In The News
Either Obamacare is good enough that it should apply to all, or it is so bad that it should apply to none. It is time for the sweetheart deals and backroom exemptions to end. It is our duty to fund the government while using every legislative tool available to delay, defund, and, ultimately, repeal and replace the ACA.
This common-sense alternative to the ACA, introduced by Rep. Phil Roe, M.D. R-Tenn., sets out to do what the president's health-care law fails to accomplish: make American medical care -- already the most sought-after in the world -- more affordable and more accessible to the most vulnerable among us in a way that does not damage our economy or disrupt anyone's existing coverage.
The Republican Study Committee (RSC) has released its proposal to reform the health care system. The American Health Care Reform Act highlights that there is a better way to address the challenges in American health care.
Last week, the Republican Study Committee introduced a comprehensive health bill that addresses a fundamental question facing the movement to defund/repeal ObamaCare: What would you replace it with? The bill (H.R. 3121) is titled the American Health Care Reform Act of 2013 (AHCRA), and it’s loaded with solid proposals to move us from the current government-driven ObamaCare model to a market-based, consumer-driven health care framework.
The American Health Care Reform Act repeals the president’s law and replaces it with commonsense reforms that solve actual problems.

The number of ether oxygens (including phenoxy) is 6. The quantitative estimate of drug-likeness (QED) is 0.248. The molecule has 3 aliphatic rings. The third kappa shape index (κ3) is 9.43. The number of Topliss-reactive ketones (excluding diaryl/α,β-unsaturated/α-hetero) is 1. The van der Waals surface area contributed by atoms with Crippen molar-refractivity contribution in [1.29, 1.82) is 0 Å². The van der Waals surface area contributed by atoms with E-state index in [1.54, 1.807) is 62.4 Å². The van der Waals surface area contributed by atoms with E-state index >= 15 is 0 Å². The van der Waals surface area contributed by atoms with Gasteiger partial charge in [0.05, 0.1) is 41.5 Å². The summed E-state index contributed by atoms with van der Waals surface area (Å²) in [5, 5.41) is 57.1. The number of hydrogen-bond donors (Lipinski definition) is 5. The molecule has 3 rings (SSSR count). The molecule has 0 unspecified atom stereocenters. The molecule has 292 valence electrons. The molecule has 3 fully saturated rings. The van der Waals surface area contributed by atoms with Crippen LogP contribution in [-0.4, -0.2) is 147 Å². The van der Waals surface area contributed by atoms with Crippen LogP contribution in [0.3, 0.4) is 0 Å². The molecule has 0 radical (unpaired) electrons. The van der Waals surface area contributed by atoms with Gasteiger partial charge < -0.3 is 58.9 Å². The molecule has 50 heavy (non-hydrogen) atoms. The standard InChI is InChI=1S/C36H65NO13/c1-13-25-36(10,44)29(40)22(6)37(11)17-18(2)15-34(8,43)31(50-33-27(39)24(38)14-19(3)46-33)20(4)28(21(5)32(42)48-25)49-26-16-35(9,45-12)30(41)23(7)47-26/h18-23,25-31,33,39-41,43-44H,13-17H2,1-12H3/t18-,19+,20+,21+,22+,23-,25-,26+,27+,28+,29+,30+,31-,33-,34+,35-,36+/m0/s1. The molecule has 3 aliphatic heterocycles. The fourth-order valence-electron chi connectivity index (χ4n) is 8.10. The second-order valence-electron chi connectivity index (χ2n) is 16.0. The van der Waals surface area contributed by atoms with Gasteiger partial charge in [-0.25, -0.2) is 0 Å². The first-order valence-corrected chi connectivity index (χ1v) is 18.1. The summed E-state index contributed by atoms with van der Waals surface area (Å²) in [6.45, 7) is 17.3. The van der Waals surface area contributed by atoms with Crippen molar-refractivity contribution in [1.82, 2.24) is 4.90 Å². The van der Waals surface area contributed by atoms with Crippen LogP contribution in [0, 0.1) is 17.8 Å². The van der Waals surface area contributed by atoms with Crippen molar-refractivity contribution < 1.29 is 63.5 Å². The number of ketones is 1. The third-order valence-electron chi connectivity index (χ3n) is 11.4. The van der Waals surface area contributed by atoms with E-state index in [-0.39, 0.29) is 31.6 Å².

The good news is that the 175 House conservatives in the Republican Study Committee, just last week, proposed a replacement for Obamacare that makes real progress on this front. The members of the RSC — who are, like other conservatives, divided over the shutdown strategy — are showing their fellow Republicans some of what they must do once it fails.
The plan, which is mostly the work of Representatives Phil Roe and Steve Scalise, repeals President Barack Obama’s health-care law.
An old favorite trick of dishonest politicians is to set up and destroy straw men. Instead of debating the actual arguments of your opponent, you put words into their mouth and then debate that.
Republican Study Committee Chairman Steve Scalise, R-La., called the bill a 180-degree turn from Obamacare. It would offer standardized tax deductions across income levels, while the ACA provides tax credits on a sliding scale, depending on age and income. Under the GOP plan, everyone would be given the same income- or payroll-tax deduction: $7,500 for individuals and $20,000 for families. For low-income taxpayers, the deduction would be up to the amount of their income taxes or payroll taxes owed.
"This would be a great bill even if there was no Obamacare," Scalise said during a news conference called to unveil the legislation.